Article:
Haunted house visitor says hands-on interaction with employee was 'concerning'

Haley Jones, a customer at Ohio's Haunted Hydro, had a "concerning" experience when an actor got a bit too close. (Screenshot: WTOL)

A hired actor at a haunted house breached protocol when she drew on a customer and rubbed a spit-covered toy on her face, according to the attraction’s owner.

Last week, Haley Jones visited Haunted Hydro in Fremont, Ohio, a “dark attraction park” that features escape rooms, haunted woods, fire acts and exhibits. After her visit, Jones told Toledo news station WTOL that, while standing in a line, an employee who was playing a role there got a little too close.

"Basically I think an actor wasn’t quite sure what to do with us, or was uncomfortable in her role, and she ended up popping this weird toy in her mouth and taking it out and wiping it all over my face with just her spit,” said Jones. “And then she took a Sharpie marker to my face as well.”

Haunted Hydro does offer a “touch pass” option where customers agree to an “interactive” thrill with the most experienced actors. However, this year, the passes aren’t available, owner Bob Turner tells Yahoo Lifestyle, saying that it takes weeks of intensive training for actors to execute the experience. Without that touch pass, actors must stay one arm’s length away from guests at all times.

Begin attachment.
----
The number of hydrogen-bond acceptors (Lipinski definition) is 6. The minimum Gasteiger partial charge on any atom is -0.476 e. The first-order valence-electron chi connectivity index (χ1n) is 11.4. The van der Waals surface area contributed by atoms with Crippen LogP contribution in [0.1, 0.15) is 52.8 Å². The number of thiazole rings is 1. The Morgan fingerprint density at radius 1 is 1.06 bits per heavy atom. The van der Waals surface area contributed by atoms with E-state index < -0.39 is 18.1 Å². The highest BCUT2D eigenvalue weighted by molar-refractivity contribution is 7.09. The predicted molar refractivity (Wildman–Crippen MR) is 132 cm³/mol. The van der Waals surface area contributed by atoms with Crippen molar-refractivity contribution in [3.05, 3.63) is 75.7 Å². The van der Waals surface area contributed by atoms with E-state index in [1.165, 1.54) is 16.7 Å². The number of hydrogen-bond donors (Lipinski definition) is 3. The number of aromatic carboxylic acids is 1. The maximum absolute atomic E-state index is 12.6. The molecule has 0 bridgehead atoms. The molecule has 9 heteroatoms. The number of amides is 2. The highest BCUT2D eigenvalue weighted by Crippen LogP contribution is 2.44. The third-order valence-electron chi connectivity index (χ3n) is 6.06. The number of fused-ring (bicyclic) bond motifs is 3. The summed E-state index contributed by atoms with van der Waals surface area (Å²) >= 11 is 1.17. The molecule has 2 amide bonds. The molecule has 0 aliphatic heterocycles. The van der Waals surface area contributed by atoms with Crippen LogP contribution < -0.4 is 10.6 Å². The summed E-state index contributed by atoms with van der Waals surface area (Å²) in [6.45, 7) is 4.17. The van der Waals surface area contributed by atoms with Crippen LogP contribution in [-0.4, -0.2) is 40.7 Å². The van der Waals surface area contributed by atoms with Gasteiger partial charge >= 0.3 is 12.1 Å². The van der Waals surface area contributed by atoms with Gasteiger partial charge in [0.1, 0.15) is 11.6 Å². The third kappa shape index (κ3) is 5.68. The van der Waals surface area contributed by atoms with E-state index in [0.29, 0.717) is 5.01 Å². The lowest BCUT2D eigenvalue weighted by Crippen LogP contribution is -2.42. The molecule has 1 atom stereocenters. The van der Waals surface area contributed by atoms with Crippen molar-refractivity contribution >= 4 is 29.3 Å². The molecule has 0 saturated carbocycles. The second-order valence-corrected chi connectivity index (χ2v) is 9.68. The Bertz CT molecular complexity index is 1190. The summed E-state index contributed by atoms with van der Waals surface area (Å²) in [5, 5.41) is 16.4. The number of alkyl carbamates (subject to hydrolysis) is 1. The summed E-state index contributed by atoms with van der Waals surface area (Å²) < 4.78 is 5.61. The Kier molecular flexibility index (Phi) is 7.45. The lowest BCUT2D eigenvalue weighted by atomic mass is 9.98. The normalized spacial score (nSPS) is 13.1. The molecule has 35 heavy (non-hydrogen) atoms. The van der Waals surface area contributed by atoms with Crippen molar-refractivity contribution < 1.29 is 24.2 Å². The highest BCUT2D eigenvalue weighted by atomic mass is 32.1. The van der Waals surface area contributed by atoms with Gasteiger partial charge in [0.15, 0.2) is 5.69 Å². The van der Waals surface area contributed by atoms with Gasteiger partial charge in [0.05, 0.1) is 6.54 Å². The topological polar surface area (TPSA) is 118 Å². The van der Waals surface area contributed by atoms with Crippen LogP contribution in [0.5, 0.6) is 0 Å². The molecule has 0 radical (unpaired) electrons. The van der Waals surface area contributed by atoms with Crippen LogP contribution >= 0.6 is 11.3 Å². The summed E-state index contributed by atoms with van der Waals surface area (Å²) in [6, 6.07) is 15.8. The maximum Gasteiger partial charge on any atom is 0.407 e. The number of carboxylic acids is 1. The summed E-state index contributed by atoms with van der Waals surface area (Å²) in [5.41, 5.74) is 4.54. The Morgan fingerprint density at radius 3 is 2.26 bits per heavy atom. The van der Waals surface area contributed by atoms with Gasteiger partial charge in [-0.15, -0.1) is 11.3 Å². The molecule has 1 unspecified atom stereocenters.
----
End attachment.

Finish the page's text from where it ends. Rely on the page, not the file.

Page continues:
"We did not get touched in the house. It was just in the outside line, but we didn't think we were going to get touched by the actors, so it was a little bit concerning," Jones told WTOL.

Jones’s incident with the employee was not an approved act. “Sometimes we have guest actors from other haunts that are not fully aware of our rules and regulations,” Turner tells Yahoo Lifestyle. “We did have a patron call us and inform us of this issue. We reprimanded the actor and made it very clear this type of scare has never been the style of the Haunted Hydro. We already have apologized to the patron and took care of this situation internally.”

Employees are always put through a three-day “Fear Camp” which teaches protocol for makeup, costumes, acting, and safety measures, says Turner, and the business employs an on-site EMT and off-duty firemen.

Jones says that hereafter, she will speak up if she feels uncomfortable. "I would say just next time I will be more aware, and if someone is touching me without signing a form I'd be more inclined to be like 'hey, don't do that.' Whereas that time I just was kind of unsure what was going on and if they normally do that here or whatnot.”

Yahoo Lifestyle could not locate Jones for comment.

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